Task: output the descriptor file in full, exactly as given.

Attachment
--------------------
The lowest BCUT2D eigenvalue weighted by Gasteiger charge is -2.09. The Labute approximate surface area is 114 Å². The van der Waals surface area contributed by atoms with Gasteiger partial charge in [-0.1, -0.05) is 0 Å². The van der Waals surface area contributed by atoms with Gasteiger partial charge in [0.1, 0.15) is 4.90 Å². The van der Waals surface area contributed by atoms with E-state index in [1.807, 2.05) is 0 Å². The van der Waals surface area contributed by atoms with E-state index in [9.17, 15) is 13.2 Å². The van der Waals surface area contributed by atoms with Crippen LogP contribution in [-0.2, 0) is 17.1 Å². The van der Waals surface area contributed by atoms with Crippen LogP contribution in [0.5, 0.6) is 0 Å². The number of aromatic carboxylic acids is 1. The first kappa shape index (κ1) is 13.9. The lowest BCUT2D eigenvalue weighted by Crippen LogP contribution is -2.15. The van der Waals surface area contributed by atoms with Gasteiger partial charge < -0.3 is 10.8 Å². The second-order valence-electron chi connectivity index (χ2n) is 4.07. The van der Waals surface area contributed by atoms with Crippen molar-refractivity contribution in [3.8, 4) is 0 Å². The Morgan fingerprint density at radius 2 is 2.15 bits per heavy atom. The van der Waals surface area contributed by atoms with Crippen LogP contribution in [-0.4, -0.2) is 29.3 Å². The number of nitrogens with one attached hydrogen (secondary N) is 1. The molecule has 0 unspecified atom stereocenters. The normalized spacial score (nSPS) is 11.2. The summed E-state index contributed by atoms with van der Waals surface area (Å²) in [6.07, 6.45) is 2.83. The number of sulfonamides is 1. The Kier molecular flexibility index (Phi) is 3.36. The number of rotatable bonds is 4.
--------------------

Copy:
The lowest BCUT2D eigenvalue weighted by Gasteiger charge is -2.09. The Labute approximate surface area is 114 Å². The van der Waals surface area contributed by atoms with Gasteiger partial charge in [-0.1, -0.05) is 0 Å². The van der Waals surface area contributed by atoms with Gasteiger partial charge in [0.1, 0.15) is 4.90 Å². The van der Waals surface area contributed by atoms with E-state index in [1.807, 2.05) is 0 Å². The van der Waals surface area contributed by atoms with E-state index in [9.17, 15) is 13.2 Å². The van der Waals surface area contributed by atoms with Crippen LogP contribution in [-0.2, 0) is 17.1 Å². The van der Waals surface area contributed by atoms with Crippen LogP contribution in [0.5, 0.6) is 0 Å². The number of aromatic carboxylic acids is 1. The first kappa shape index (κ1) is 13.9. The lowest BCUT2D eigenvalue weighted by Crippen LogP contribution is -2.15. The van der Waals surface area contributed by atoms with Gasteiger partial charge < -0.3 is 10.8 Å². The second-order valence-electron chi connectivity index (χ2n) is 4.07. The van der Waals surface area contributed by atoms with Crippen molar-refractivity contribution in [3.8, 4) is 0 Å². The Morgan fingerprint density at radius 2 is 2.15 bits per heavy atom. The van der Waals surface area contributed by atoms with Crippen LogP contribution in [-0.4, -0.2) is 29.3 Å². The number of nitrogens with one attached hydrogen (secondary N) is 1. The molecule has 0 unspecified atom stereocenters. The normalized spacial score (nSPS) is 11.2. The summed E-state index contributed by atoms with van der Waals surface area (Å²) in [6.07, 6.45) is 2.83. The number of sulfonamides is 1. The Kier molecular flexibility index (Phi) is 3.36. The number of rotatable bonds is 4.